The effects of continuous positive airway pressure on premature ventricular contractions and ventricular wall stress in patients with heart failure and sleep apnea
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CitationSeyis, S., Usalan, A. K., Rencuzogullari, I., Kurmuş, Ö., & Gungen, A. C. (2018). The effects of continuous positive airway pressure on premature ventricular contractions and ventricular wall stress in patients with heart failure and sleep apnea. Canadian respiratory journal, 2018.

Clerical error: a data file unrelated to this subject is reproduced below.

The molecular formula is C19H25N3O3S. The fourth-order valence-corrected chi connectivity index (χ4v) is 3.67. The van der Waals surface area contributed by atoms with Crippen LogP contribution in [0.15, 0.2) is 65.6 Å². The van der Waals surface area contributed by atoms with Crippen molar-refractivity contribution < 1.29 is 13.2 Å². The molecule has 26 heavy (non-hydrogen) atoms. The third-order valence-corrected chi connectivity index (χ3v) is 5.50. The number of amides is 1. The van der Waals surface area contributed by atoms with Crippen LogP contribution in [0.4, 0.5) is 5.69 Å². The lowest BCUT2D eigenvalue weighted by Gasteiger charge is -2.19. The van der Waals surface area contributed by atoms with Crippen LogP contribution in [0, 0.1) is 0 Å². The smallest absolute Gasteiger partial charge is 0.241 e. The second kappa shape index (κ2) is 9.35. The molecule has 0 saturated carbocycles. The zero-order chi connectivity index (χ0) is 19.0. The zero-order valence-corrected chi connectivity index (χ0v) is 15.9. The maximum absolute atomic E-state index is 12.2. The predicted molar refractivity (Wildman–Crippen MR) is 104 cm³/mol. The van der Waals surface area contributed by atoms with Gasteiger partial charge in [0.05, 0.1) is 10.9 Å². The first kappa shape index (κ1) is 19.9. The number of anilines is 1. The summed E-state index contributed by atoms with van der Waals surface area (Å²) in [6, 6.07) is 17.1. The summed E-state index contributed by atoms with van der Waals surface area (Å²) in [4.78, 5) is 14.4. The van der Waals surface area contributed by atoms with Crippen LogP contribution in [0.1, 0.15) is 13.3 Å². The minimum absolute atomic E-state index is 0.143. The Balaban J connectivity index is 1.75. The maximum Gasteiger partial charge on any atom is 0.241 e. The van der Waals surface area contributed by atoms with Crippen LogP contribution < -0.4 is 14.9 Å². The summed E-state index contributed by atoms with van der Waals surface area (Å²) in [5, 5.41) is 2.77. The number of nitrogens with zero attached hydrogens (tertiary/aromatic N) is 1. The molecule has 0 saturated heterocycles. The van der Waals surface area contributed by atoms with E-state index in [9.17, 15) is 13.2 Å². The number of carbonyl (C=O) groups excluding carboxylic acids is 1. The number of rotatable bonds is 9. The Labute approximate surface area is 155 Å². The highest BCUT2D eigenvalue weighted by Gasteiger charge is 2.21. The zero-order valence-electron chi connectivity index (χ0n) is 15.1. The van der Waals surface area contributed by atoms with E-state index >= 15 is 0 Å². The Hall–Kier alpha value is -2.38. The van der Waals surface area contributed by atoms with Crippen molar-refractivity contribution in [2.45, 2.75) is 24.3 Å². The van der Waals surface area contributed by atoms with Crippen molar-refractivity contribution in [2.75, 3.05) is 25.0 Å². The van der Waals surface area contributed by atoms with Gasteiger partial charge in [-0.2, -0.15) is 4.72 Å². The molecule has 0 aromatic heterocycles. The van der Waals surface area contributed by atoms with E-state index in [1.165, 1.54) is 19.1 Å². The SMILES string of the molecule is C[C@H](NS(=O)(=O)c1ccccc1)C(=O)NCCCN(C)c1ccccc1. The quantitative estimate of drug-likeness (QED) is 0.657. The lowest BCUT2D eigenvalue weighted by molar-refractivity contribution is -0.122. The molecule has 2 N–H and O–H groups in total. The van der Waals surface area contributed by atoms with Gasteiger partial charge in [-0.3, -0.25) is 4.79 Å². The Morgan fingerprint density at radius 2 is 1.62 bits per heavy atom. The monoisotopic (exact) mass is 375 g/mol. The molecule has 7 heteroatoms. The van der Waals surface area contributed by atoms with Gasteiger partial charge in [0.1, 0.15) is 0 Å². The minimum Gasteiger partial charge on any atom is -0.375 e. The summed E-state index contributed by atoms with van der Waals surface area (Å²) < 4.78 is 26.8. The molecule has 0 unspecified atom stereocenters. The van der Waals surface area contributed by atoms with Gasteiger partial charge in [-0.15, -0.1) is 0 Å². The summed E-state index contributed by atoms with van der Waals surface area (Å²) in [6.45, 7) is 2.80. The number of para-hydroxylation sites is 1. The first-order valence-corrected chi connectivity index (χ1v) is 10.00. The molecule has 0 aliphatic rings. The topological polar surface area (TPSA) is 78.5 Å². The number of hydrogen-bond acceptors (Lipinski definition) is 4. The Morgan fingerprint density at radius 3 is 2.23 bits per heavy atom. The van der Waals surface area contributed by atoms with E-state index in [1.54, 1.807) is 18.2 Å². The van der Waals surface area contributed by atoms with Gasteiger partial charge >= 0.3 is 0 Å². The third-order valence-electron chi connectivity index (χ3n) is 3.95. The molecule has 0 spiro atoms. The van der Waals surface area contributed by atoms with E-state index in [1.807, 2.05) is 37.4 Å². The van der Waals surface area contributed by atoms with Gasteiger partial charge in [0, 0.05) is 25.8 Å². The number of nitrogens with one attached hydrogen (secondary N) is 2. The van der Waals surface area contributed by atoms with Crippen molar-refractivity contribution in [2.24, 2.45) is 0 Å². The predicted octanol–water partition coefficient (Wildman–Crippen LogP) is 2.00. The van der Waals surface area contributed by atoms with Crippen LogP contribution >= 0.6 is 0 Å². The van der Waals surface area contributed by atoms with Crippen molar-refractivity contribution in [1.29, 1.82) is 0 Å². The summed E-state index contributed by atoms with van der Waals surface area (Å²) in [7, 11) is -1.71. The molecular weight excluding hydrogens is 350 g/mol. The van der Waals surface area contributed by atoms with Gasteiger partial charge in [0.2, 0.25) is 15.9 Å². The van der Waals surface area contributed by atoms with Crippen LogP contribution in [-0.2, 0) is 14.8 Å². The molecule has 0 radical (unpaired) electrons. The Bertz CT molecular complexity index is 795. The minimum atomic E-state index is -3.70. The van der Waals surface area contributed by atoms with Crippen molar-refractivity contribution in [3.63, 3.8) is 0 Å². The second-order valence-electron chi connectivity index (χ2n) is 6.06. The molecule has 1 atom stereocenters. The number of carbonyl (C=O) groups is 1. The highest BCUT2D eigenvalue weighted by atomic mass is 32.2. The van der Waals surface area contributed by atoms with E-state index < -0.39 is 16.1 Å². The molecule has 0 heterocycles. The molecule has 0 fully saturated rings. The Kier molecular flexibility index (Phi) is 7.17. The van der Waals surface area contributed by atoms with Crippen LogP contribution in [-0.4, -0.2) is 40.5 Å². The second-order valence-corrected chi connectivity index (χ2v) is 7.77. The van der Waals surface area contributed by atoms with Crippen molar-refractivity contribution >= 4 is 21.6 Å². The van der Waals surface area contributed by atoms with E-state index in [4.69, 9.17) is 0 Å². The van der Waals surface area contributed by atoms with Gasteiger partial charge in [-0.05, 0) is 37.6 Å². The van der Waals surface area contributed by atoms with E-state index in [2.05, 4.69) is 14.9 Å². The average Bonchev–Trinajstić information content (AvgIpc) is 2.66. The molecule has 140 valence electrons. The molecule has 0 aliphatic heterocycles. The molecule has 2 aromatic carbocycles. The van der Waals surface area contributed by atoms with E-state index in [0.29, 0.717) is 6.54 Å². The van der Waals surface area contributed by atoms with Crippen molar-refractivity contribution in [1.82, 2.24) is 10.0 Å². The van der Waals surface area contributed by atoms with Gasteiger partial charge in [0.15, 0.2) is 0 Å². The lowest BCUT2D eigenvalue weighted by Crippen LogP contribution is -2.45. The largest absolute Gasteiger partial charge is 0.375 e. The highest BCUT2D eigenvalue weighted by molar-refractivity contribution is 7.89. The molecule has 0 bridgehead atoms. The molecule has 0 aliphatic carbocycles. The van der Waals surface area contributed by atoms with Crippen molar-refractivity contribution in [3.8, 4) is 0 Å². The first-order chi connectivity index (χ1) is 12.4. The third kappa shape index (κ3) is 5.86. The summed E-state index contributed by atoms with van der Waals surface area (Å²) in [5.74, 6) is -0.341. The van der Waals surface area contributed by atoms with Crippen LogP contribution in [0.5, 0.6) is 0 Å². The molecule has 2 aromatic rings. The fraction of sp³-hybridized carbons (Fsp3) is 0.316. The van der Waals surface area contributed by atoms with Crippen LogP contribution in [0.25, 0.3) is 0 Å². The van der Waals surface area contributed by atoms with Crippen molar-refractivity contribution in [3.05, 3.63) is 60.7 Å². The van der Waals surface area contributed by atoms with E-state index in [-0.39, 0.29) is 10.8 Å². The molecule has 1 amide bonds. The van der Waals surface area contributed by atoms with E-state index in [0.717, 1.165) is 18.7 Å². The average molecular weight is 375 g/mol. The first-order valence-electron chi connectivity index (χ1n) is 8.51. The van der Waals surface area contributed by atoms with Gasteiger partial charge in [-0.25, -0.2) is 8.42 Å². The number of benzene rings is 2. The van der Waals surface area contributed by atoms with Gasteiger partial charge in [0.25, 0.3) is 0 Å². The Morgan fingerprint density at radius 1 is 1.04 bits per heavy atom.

Background. We aimed to investigate the effects of continuous positive airway pressure (CPAP) treatment on electrocardiography (ECG), premature ventricular contraction load on 24-hour Holter recordings, and implantable cardioverter defibrillator (ICD) shocks in patients with obstructive sleep apnea syndrome (OSAS) and heart failure. Methods. Patients with heart failure and ICD and patients with newly diagnosed OSAS were divided into two groups according to CPAP treatment. To compare the impact of CPAP on ECG parameters, both baseline and 6-month ECG, 24-hour Holter ECG, ambulatory blood pressure monitoring, echocardiography, polysomnography, and laboratory parameters were collected. Results. CPAP treatment significantly reduced the frequency of premature ventricular contractions, T-peak to T-end, corrected QT, corrected QT dispersion, and T-peak to T-end/corrected QT ratio in the study group (p < 0.001 for all). Although the baseline NT-pro-BNP levels were similar between study and control groups, after six months, the NT-pro-BNP levels of the study group were significantly lower than that of the control group (39.18 +/- 7.57 versus 46.11 +/- 7.65; p < 0.001). Conclusions. CPAP treatment in patients with heart failure and ICD and in patients with newly diagnosed OSAS may have beneficial effects on premature ventricular contractions and electrocardiographic arrhythmia indices and NT-pro-BNP levels. However, these results are needed to be clarified with further studies.